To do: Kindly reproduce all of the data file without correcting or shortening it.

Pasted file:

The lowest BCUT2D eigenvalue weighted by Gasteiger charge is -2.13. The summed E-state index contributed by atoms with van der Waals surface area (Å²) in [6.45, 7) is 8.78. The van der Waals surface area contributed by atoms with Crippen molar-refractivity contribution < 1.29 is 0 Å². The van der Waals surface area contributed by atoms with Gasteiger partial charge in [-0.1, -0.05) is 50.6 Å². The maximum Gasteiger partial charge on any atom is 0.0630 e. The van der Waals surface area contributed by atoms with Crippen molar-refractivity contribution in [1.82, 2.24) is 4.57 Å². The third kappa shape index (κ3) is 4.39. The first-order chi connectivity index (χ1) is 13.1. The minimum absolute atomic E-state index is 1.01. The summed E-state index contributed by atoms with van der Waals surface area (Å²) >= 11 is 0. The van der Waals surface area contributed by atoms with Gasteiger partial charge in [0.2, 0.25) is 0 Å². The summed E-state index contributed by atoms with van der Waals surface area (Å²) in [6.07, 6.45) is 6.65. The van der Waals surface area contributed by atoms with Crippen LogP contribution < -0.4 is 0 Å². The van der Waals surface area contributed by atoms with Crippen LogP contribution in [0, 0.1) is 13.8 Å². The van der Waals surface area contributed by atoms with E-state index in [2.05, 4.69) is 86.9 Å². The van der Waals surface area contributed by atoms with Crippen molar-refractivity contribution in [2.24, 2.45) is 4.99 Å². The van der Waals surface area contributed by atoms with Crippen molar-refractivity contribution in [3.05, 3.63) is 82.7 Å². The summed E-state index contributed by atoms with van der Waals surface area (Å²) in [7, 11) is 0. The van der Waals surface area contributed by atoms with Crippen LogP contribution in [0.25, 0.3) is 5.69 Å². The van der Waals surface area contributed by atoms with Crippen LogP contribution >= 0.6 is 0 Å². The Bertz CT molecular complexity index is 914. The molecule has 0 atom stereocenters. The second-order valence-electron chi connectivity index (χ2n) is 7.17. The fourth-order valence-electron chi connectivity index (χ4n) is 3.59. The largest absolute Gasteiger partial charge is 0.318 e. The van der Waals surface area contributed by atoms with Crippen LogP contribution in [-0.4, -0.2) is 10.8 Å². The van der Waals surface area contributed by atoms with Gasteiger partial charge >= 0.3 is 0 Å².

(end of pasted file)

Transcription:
The lowest BCUT2D eigenvalue weighted by Gasteiger charge is -2.13. The summed E-state index contributed by atoms with van der Waals surface area (Å²) in [6.45, 7) is 8.78. The van der Waals surface area contributed by atoms with Crippen molar-refractivity contribution < 1.29 is 0 Å². The van der Waals surface area contributed by atoms with Gasteiger partial charge in [-0.1, -0.05) is 50.6 Å². The maximum Gasteiger partial charge on any atom is 0.0630 e. The van der Waals surface area contributed by atoms with Crippen molar-refractivity contribution in [1.82, 2.24) is 4.57 Å². The third kappa shape index (κ3) is 4.39. The first-order chi connectivity index (χ1) is 13.1. The minimum absolute atomic E-state index is 1.01. The summed E-state index contributed by atoms with van der Waals surface area (Å²) >= 11 is 0. The van der Waals surface area contributed by atoms with Gasteiger partial charge in [0.2, 0.25) is 0 Å². The summed E-state index contributed by atoms with van der Waals surface area (Å²) in [6.07, 6.45) is 6.65. The van der Waals surface area contributed by atoms with Crippen LogP contribution < -0.4 is 0 Å². The van der Waals surface area contributed by atoms with Crippen LogP contribution in [0, 0.1) is 13.8 Å². The van der Waals surface area contributed by atoms with E-state index in [2.05, 4.69) is 86.9 Å². The van der Waals surface area contributed by atoms with Crippen molar-refractivity contribution in [2.24, 2.45) is 4.99 Å². The van der Waals surface area contributed by atoms with Crippen molar-refractivity contribution in [3.05, 3.63) is 82.7 Å². The summed E-state index contributed by atoms with van der Waals surface area (Å²) in [7, 11) is 0. The van der Waals surface area contributed by atoms with Crippen LogP contribution in [0.25, 0.3) is 5.69 Å². The van der Waals surface area contributed by atoms with Crippen LogP contribution >= 0.6 is 0 Å². The Bertz CT molecular complexity index is 914. The molecule has 0 atom stereocenters. The second-order valence-electron chi connectivity index (χ2n) is 7.17. The fourth-order valence-electron chi connectivity index (χ4n) is 3.59. The largest absolute Gasteiger partial charge is 0.318 e. The van der Waals surface area contributed by atoms with Crippen LogP contribution in [-0.4, -0.2) is 10.8 Å². The van der Waals surface area contributed by atoms with Gasteiger partial charge >= 0.3 is 0 Å².